Reducing waiting lists by converting a procedure from inpatient to outpatient

At the height of the COVID-19 pandemic in 2020, intravesical Botox injections for refractory overactive and neuropathic bladders were paused, as this was considered a less urgent procedure. By April 2021, NHS Lanarkshire Urology found that 52% of patients on the waiting list for this procedure had waited more than 18 months. The team decided to take this as an opportunity to streamline and redesign the service, with the intention of converting patients from general anaesthetic to a local anaesthetic treatment pathway. Click to learn how the Urology team shifted to outpatient Botox injections and reduced their waiting times.


Developing and evaluating a new joint replacement service

An Orthopaedics team from NHS Greater Glasgow and Clyde used the remobilisation of elective services after COVID-19 as an opportunity to expand their joint replacement service. After implementation, they reviewed patient records and developed a patient survey to evaluate the efficacy and safety of the new pathway. Learn more about the expansion and evaluation of the orthopaedics service in this learning summary.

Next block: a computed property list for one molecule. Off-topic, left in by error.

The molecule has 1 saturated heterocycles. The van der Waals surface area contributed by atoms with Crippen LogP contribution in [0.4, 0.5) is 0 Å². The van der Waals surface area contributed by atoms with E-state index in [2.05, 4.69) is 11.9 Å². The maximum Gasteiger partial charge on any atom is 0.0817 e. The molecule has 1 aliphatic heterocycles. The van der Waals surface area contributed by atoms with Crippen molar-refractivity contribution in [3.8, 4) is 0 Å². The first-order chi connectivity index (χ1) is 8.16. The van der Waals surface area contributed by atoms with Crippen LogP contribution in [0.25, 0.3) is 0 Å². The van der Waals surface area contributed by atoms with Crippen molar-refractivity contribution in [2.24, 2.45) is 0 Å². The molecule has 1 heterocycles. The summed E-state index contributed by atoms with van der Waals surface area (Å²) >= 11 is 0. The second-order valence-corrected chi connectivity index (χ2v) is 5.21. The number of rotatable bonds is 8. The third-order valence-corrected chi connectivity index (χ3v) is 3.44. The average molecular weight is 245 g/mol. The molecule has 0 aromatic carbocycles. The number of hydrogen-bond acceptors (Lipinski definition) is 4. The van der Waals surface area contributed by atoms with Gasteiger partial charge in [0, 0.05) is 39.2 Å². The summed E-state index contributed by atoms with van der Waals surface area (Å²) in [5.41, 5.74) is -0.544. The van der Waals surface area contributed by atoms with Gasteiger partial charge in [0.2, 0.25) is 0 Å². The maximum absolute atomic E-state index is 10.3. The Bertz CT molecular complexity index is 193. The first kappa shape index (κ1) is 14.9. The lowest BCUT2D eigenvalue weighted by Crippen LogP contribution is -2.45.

Sustaining a waiting list reduction through testing and adaptation

Using Realistic Medicine principles, NHS Forth Valley’s Cardiology Unit achieved a sustained >40% reduction in their pre-COVID new outpatient waiting list. Aided by a shared vision and trusting colleague relationships, the cardiology team gathered unit-level data from TrakCare and implemented multiple change ideas that helped them deliver timely and equitable care during the height of the COVID-19 pandemic. Read more about their work here.


Using multidisciplinary triage and virtual delivery to reduce waiting times